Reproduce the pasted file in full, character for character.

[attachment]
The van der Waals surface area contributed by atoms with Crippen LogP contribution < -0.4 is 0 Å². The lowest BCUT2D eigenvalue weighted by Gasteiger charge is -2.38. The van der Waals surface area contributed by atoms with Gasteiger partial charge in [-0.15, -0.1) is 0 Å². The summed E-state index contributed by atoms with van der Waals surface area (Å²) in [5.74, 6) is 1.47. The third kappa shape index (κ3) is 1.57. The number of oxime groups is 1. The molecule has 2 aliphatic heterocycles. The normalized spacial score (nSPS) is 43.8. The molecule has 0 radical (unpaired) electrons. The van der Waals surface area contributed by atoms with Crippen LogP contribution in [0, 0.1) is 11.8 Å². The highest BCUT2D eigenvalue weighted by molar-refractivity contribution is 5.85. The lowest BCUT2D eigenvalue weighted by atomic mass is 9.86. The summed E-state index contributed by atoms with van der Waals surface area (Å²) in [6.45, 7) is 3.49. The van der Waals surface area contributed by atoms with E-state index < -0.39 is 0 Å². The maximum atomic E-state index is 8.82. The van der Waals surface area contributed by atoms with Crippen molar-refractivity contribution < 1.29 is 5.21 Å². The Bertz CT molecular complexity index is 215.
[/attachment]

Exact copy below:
The van der Waals surface area contributed by atoms with Crippen LogP contribution < -0.4 is 0 Å². The lowest BCUT2D eigenvalue weighted by Gasteiger charge is -2.38. The van der Waals surface area contributed by atoms with Gasteiger partial charge in [-0.15, -0.1) is 0 Å². The summed E-state index contributed by atoms with van der Waals surface area (Å²) in [5.74, 6) is 1.47. The third kappa shape index (κ3) is 1.57. The number of oxime groups is 1. The molecule has 2 aliphatic heterocycles. The normalized spacial score (nSPS) is 43.8. The molecule has 0 radical (unpaired) electrons. The van der Waals surface area contributed by atoms with Crippen LogP contribution in [0, 0.1) is 11.8 Å². The highest BCUT2D eigenvalue weighted by molar-refractivity contribution is 5.85. The lowest BCUT2D eigenvalue weighted by atomic mass is 9.86. The summed E-state index contributed by atoms with van der Waals surface area (Å²) in [6.45, 7) is 3.49. The van der Waals surface area contributed by atoms with E-state index < -0.39 is 0 Å². The maximum atomic E-state index is 8.82. The van der Waals surface area contributed by atoms with Crippen molar-refractivity contribution < 1.29 is 5.21 Å². The Bertz CT molecular complexity index is 215.